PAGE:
Budget woes to shutter Central High School; students will attend neighborhood schools

cnudi@bradenton.comMay 18, 2013 

BRADENTON -- The Manatee County School District will close Central High School at the end of the school year, moving the program designed to help struggling students into other district schools.

The school's students will be transferred into their neighborhood schools. The move is expected to save the district $1.4 million.

"We're redesigning Central High School," said Diana Greene, deputy superintendent of instruction for the district. "We looked at what we're doing at Central High School, the data, the costs and opportunities to serve these students."

Greene said the district has spent $2.4 million this school year for staff, transportation, supplies and maintenance.

"We're serving only 231 students," Greene said, "and if you do the math, that's about $10,344 per student."

That is $2,000 to $3,000 more than the cost to educate a student in traditional high schools, she said.

Superintendent Rick Mills said it doesn't make sense to keep Central High open when it costs $2.4 million and only graduates "11 or 12 students a year."

Under the plan, the Central High students will still be counted under the Central High banner and will have a Central High principal, but will be assigned to attend classes in the district's other high schools.

Omar Edwards, now principal at Johnson Middle School, will take over as Central High principal. Only some of the teachers will be moved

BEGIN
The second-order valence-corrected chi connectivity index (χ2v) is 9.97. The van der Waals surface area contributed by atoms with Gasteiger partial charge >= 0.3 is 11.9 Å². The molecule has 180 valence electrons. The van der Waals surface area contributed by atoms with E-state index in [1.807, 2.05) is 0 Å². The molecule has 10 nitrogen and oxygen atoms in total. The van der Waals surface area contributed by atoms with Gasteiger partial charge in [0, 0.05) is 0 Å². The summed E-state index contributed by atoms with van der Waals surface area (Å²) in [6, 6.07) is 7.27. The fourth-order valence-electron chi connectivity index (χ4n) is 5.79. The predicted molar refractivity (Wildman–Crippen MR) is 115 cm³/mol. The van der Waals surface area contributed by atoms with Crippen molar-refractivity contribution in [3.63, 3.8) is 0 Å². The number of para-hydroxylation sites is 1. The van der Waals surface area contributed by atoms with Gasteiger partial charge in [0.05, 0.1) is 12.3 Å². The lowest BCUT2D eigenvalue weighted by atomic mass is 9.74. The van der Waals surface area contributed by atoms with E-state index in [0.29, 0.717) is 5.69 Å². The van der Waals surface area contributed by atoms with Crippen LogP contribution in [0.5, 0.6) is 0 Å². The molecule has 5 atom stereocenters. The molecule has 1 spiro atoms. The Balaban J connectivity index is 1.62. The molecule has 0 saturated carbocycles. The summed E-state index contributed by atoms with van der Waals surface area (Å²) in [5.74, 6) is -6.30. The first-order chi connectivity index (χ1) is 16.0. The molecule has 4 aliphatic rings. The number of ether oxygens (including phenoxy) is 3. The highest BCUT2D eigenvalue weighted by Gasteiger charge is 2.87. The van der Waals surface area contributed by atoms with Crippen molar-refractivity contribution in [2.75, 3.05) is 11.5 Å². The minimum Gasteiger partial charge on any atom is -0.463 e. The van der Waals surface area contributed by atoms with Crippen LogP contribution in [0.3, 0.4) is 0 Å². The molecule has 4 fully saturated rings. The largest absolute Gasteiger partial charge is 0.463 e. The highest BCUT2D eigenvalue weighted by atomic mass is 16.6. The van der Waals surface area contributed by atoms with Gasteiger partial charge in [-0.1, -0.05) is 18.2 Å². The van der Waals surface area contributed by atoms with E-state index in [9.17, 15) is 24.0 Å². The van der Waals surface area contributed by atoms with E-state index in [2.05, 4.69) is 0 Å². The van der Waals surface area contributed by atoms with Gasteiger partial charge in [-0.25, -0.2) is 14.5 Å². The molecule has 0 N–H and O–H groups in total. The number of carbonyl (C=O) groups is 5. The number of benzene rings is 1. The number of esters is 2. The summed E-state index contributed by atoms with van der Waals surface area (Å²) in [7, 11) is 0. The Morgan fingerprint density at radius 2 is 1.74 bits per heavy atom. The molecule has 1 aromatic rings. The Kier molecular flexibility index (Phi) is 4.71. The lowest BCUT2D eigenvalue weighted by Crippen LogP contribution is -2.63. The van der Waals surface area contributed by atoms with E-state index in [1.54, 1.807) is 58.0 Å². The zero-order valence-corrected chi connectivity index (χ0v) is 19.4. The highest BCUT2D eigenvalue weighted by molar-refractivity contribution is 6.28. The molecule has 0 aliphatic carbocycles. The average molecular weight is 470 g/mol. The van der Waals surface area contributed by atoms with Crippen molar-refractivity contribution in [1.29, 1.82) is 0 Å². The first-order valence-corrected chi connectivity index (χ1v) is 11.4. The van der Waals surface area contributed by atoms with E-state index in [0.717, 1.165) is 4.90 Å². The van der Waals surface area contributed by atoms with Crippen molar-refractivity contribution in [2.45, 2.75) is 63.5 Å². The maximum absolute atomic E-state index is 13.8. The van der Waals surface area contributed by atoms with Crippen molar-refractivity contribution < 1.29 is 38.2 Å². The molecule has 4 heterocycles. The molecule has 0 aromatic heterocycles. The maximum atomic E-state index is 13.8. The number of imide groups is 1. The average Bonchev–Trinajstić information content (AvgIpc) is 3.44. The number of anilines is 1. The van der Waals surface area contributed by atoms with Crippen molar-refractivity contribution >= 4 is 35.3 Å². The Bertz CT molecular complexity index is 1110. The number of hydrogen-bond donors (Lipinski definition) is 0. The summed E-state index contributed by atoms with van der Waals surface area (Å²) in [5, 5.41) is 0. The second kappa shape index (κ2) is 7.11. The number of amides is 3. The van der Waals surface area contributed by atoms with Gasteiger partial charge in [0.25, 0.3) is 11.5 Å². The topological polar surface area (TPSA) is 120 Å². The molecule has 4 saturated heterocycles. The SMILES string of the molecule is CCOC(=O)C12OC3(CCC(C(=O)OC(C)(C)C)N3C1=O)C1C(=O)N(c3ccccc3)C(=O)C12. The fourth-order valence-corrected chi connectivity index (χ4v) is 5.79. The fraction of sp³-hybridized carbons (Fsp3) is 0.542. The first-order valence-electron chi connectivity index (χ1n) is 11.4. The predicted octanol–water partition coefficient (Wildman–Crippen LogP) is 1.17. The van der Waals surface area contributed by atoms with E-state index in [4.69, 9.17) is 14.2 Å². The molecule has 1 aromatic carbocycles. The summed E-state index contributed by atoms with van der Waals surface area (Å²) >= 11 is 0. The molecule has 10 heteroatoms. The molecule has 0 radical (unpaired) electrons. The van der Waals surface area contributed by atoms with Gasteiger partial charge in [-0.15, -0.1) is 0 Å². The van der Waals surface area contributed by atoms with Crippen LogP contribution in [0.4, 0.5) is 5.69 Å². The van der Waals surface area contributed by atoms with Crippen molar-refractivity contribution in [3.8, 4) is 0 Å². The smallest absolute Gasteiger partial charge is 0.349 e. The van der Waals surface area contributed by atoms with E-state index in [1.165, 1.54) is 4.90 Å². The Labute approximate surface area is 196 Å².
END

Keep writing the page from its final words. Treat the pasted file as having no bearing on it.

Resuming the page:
with the program, Greene said. There will be seven or eight Central High teachers to teach classes at the other schools, Edwards said.

To make the transition, students will have personal development plans they take with them to their new schools.

"Over the summer, guidance counselors will meet with each student," Greene said, "and develop a personal plan."

Edwards was the first principal of Central High when it opened in 2007. He moved to Johnson Middle four years ago.

He said he will work with the principals of each high school to make sure Central High students' needs are being met.

"Our goal is to teach them a skill and get them a high school diploma," he said.

Greene said Edwards' experience with Central High School and its predecessor program, Community High School, will benefit the transition plan.

Central High's current principal, Carl Auckerman, has been named principal for Johnson Middle School, the position Edwards is vacating. Greene said the move made sense because Auckerman has experience with the International Baccalaureate program. Johnson is an IB magnet school.

Central High was opened to help students who were over-age for their grade level, behind in the number of credits needed and in jeopardy of dropping out, Edwards said.

Students identified at being at risk of dropping out were recruited to attend Central High, he said.

Edwards said when the school began, they were targeting mostly seniors for the program and had high graduation rates.

That changed when the district began targeting ninth-graders to attend Central High and then taught them through 11th grade, only so they could move to their home high school to graduate.

With the all the students attending area high schools next year, the students can benefit from the programs, and still be able to mix with their peers, he said.

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